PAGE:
He then spent the next couple of minutes bashing the approach of using taxes and government to help people, citing the experience of Detroit as an example. And he managed to get a couple of strong slams in on Unions.

    In short, the right is ready to talk only about a kind of “bipartisanship” that amounts to a surrender to them and their policies. Shades of the last State of the Union.

  4. Darrell, Gingrich, of course, is a buffoon who has been wildly wrong regarding his political “predictions” (for example, in ’06 he predicted Republicans would gain seats for their majorities in Congress). I’m not saying he couldn’t be proven right eventually, but I think most Republicans are tired of the old thinking he represents.

    Pamela, interesting quote about Kerry. My wife asked a similar question as well when I told her of the endorsement, “what, so he can run again in 2012?” It would be a monumental gamble on his part, given that whether it’s Clinton or Obama, the White House will almost certainly return to Democratic hands in the fall (meaning he’d have to run against an incumbent Clinton in ’12). I don’t think Kerry would be that cynical, but in politics, I guess you can never know for sure.

  5. Todd

    I don’t think he would be that cynical either but politics is politics.

  6. leverne says:

    My thoughts …. nope, don’t think Kerry would do that, I think he has to much integrity for that … but the thought crossed my mind that he might be thinking Obama would ask him to be his VP … and he knows Clinton would never ask him.

  7. Darrell Prows says:

    Laverne: I think that after you’ve played for all of the marbles it gets kind of tough to lower your sights.

    Does anyone believe that we will escape a serious recession this year? Does anyone believe that the people will trust any Republican to work us out of a recession started by a Republican? I think that we could run Kucinich and take it running away.

  8. Leverne

    I don’t think Obama would make the offer nor do I think JK would accept it.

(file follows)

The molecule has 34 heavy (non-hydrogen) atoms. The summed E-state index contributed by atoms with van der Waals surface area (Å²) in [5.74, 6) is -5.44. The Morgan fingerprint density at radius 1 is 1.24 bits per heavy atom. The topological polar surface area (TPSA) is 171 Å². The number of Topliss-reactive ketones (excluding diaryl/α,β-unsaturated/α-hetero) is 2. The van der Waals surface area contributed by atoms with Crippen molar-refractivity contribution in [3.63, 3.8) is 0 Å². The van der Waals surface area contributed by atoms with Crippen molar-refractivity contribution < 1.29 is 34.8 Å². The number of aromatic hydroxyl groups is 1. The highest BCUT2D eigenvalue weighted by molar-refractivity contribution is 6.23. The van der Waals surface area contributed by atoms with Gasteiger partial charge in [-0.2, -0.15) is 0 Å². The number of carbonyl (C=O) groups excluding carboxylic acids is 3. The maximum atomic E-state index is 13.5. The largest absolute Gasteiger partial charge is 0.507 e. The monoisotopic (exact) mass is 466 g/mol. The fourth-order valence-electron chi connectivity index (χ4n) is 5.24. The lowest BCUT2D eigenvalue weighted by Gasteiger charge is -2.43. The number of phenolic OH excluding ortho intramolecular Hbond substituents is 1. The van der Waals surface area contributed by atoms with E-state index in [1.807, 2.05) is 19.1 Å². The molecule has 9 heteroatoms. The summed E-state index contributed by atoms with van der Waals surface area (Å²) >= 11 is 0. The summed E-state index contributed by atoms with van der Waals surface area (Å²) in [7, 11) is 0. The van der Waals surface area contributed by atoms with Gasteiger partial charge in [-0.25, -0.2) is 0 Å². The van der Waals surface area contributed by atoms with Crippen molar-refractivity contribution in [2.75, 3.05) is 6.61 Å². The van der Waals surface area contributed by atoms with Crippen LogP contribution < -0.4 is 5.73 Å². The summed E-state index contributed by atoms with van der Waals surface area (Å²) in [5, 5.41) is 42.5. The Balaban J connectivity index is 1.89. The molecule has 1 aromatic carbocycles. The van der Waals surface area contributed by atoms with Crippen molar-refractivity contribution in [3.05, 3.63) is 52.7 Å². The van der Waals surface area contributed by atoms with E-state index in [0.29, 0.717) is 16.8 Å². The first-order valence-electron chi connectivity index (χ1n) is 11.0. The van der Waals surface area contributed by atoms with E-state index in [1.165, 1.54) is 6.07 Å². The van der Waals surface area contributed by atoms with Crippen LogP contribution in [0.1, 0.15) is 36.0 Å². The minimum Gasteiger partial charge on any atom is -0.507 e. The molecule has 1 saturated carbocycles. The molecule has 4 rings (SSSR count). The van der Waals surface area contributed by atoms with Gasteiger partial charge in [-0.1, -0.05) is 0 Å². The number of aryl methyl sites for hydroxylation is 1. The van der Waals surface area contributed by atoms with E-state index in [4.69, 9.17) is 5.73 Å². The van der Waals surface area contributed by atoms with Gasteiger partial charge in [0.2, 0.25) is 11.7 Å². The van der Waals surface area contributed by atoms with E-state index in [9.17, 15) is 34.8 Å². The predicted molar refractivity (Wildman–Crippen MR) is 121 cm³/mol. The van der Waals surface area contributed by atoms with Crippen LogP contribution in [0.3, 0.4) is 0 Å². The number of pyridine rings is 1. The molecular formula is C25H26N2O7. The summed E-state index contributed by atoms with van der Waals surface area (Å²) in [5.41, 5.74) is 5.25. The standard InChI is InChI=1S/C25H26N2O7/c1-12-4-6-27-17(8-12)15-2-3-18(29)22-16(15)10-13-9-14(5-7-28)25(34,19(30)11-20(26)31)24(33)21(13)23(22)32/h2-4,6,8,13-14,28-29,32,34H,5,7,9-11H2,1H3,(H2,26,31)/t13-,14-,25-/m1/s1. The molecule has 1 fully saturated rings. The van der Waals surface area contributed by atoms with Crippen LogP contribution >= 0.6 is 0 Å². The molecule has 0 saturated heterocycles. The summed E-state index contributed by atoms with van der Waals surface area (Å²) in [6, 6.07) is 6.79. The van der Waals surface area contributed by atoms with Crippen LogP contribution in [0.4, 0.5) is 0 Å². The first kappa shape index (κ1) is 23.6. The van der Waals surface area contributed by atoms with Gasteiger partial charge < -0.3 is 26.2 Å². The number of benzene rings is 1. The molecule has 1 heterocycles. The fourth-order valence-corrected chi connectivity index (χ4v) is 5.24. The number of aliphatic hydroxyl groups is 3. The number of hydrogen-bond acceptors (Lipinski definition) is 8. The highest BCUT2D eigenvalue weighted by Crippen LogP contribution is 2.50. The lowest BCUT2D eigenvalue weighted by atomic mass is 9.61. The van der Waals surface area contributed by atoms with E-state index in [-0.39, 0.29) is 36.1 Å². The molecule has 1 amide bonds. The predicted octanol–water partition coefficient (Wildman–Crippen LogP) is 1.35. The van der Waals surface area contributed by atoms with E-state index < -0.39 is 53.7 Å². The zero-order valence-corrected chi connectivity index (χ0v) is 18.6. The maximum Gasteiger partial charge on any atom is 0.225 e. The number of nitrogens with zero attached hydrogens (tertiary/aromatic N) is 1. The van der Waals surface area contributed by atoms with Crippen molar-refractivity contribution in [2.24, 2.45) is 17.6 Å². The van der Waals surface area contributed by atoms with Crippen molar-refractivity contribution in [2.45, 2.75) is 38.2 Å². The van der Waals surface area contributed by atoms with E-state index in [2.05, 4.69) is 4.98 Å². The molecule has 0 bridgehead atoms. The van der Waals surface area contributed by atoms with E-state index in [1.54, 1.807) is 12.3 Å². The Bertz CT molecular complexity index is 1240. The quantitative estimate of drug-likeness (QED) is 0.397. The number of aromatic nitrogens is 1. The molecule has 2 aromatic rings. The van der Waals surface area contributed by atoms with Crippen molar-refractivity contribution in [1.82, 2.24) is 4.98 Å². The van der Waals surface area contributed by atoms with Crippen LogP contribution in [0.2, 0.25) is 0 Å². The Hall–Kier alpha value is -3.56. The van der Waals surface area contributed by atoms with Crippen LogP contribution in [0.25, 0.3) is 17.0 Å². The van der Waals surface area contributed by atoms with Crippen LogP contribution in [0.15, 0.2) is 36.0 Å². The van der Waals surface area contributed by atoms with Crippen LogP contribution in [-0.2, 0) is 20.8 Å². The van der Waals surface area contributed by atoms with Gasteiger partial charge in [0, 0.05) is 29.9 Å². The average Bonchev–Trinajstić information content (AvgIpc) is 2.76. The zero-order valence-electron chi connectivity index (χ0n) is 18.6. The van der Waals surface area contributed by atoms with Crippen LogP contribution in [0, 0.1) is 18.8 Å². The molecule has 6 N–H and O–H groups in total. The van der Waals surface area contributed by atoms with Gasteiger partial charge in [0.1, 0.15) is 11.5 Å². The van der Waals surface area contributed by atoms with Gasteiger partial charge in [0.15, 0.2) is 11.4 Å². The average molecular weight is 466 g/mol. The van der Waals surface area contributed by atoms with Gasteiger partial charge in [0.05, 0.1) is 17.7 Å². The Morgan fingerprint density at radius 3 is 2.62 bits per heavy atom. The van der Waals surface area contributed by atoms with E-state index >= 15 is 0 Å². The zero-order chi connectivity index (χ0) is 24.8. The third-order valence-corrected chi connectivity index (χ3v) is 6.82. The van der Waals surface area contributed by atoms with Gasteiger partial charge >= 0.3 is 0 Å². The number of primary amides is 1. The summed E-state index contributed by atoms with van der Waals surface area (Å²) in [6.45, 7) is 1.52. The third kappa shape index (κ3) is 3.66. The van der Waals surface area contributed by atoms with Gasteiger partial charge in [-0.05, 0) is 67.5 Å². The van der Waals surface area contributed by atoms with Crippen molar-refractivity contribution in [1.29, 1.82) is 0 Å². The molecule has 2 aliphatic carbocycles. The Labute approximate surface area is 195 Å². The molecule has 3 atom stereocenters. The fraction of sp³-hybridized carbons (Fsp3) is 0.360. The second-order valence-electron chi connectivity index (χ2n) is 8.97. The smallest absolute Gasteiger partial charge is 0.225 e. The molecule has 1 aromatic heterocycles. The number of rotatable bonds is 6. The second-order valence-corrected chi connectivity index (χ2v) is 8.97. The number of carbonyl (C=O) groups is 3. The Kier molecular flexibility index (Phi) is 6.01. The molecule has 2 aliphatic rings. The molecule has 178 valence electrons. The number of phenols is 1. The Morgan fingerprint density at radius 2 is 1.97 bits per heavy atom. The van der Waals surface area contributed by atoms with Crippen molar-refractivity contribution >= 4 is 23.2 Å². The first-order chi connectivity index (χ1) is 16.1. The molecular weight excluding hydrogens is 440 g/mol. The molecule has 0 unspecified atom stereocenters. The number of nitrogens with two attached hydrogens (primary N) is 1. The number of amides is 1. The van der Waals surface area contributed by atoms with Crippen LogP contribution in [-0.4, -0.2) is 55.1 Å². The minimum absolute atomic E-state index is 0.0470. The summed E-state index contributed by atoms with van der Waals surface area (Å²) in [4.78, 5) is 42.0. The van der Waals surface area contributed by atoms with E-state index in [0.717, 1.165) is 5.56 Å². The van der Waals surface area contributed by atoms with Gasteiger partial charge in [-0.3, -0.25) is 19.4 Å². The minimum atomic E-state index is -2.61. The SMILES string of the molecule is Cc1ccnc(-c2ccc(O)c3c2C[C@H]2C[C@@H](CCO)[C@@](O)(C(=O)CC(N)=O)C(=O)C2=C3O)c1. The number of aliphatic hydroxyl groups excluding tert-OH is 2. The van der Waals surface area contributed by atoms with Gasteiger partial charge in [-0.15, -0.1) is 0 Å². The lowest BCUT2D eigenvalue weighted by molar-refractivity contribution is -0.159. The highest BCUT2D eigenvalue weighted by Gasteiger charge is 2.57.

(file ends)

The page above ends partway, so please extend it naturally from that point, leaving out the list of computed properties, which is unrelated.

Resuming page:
9. Darrell

    To the point on JK.

    As for the recession… I think it will get worse befre itgets better. How much worse, I dunno. And I don’t think the Republcans will do much about. I remember oh so well the mess Bush I left us in. Who got us out? Bill.

  10. Todd

    Finally sat down and watched. Yes, JK didn’t give Snuffy any quarter on the Edwards question. He also evaded answering on Obama’s Senate record on Iraq. Smart move on JK’s part, I guess because if he answered he would have had to affirm Clinton’s point that Obama’s record is the same as hers.

  11. elmercreek says:

    I like Obama , but I don’t see him as a healer, uniter and an agent for change as JK said. Get rid of the lobbyists like Edwards says and you’ll see real change as our elected officials may actually work for us the citizens. If there’s lobbyists in an Obama or Clinton Whitehouse, nothing will change. It’ll be business as usual!

  12. Darrell Prows says:

    Pamela: What I heard Sen. Kerry say is that both Clinton and Obama are first rate candidates, but that Obama better fits the current circumstances. No one can get too upset over that approach.

    (And I have to completely agree that lobbyists equal obscene amounts of money, and obscene amounts of money equals corruption.)

  13. Darrell

    Kerry was very good in the interview. He handled questions about his choice with great diplomacy. I enjoyed watching it.